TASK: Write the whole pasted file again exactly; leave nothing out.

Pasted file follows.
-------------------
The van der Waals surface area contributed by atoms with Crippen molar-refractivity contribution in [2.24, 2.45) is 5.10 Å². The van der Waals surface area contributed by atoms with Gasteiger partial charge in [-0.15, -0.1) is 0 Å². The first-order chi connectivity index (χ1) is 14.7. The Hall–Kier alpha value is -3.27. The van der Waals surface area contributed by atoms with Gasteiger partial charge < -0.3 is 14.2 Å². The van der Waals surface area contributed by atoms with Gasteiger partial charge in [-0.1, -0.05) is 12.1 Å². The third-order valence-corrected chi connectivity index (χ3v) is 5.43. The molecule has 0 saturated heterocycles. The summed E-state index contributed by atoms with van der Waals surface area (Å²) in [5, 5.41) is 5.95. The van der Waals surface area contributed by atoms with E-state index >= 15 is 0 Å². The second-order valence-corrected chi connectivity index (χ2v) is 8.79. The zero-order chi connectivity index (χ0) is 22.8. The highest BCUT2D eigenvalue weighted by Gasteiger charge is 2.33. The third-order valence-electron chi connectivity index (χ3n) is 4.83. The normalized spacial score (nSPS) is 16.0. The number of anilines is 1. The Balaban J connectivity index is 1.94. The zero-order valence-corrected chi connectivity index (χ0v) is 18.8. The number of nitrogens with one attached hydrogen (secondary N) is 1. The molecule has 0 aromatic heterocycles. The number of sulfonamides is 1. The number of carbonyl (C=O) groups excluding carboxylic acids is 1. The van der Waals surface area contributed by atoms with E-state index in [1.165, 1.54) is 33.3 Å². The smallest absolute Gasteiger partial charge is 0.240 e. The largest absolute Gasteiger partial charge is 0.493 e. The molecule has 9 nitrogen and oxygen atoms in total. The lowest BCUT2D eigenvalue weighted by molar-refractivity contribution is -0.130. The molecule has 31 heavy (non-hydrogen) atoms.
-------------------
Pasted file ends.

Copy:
The van der Waals surface area contributed by atoms with Crippen molar-refractivity contribution in [2.24, 2.45) is 5.10 Å². The van der Waals surface area contributed by atoms with Gasteiger partial charge in [-0.15, -0.1) is 0 Å². The first-order chi connectivity index (χ1) is 14.7. The Hall–Kier alpha value is -3.27. The van der Waals surface area contributed by atoms with Gasteiger partial charge < -0.3 is 14.2 Å². The van der Waals surface area contributed by atoms with Gasteiger partial charge in [-0.1, -0.05) is 12.1 Å². The third-order valence-corrected chi connectivity index (χ3v) is 5.43. The molecule has 0 saturated heterocycles. The summed E-state index contributed by atoms with van der Waals surface area (Å²) in [5, 5.41) is 5.95. The van der Waals surface area contributed by atoms with E-state index >= 15 is 0 Å². The second-order valence-corrected chi connectivity index (χ2v) is 8.79. The zero-order chi connectivity index (χ0) is 22.8. The highest BCUT2D eigenvalue weighted by Gasteiger charge is 2.33. The third-order valence-electron chi connectivity index (χ3n) is 4.83. The normalized spacial score (nSPS) is 16.0. The number of anilines is 1. The Balaban J connectivity index is 1.94. The zero-order valence-corrected chi connectivity index (χ0v) is 18.8. The number of nitrogens with one attached hydrogen (secondary N) is 1. The molecule has 0 aromatic heterocycles. The number of sulfonamides is 1. The number of carbonyl (C=O) groups excluding carboxylic acids is 1. The van der Waals surface area contributed by atoms with E-state index in [1.165, 1.54) is 33.3 Å². The smallest absolute Gasteiger partial charge is 0.240 e. The largest absolute Gasteiger partial charge is 0.493 e. The molecule has 9 nitrogen and oxygen atoms in total. The lowest BCUT2D eigenvalue weighted by molar-refractivity contribution is -0.130. The molecule has 31 heavy (non-hydrogen) atoms.